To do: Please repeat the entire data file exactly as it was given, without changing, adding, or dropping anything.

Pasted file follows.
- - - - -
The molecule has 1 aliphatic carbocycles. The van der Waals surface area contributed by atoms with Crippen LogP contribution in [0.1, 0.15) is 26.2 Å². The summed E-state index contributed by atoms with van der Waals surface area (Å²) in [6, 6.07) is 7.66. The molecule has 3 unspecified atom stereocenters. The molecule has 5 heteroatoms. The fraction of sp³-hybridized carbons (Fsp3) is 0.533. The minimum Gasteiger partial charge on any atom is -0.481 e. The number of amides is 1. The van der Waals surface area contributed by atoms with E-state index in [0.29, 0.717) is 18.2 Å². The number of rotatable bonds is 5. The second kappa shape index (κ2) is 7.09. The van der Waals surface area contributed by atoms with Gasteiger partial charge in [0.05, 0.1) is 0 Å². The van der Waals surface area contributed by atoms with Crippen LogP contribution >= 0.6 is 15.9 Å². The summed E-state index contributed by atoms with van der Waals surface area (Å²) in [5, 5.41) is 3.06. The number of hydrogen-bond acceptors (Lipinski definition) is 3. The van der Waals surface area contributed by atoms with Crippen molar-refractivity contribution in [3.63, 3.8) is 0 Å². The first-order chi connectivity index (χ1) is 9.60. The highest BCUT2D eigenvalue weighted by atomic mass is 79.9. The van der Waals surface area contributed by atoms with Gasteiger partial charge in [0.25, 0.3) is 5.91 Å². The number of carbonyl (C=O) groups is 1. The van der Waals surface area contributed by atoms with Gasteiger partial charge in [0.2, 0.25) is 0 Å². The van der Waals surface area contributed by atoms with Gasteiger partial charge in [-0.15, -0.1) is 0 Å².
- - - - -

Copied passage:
The molecule has 1 aliphatic carbocycles. The van der Waals surface area contributed by atoms with Crippen LogP contribution in [0.1, 0.15) is 26.2 Å². The summed E-state index contributed by atoms with van der Waals surface area (Å²) in [6, 6.07) is 7.66. The molecule has 3 unspecified atom stereocenters. The molecule has 5 heteroatoms. The fraction of sp³-hybridized carbons (Fsp3) is 0.533. The minimum Gasteiger partial charge on any atom is -0.481 e. The number of amides is 1. The van der Waals surface area contributed by atoms with E-state index in [0.29, 0.717) is 18.2 Å². The number of rotatable bonds is 5. The second kappa shape index (κ2) is 7.09. The van der Waals surface area contributed by atoms with Gasteiger partial charge in [0.05, 0.1) is 0 Å². The van der Waals surface area contributed by atoms with Crippen LogP contribution >= 0.6 is 15.9 Å². The summed E-state index contributed by atoms with van der Waals surface area (Å²) in [5, 5.41) is 3.06. The number of hydrogen-bond acceptors (Lipinski definition) is 3. The van der Waals surface area contributed by atoms with Crippen molar-refractivity contribution in [3.63, 3.8) is 0 Å². The first-order chi connectivity index (χ1) is 9.60. The highest BCUT2D eigenvalue weighted by atomic mass is 79.9. The van der Waals surface area contributed by atoms with Gasteiger partial charge in [0.25, 0.3) is 5.91 Å². The number of carbonyl (C=O) groups is 1. The van der Waals surface area contributed by atoms with Gasteiger partial charge in [0.2, 0.25) is 0 Å². The van der Waals surface area contributed by atoms with Gasteiger partial charge in [-0.15, -0.1) is 0 Å².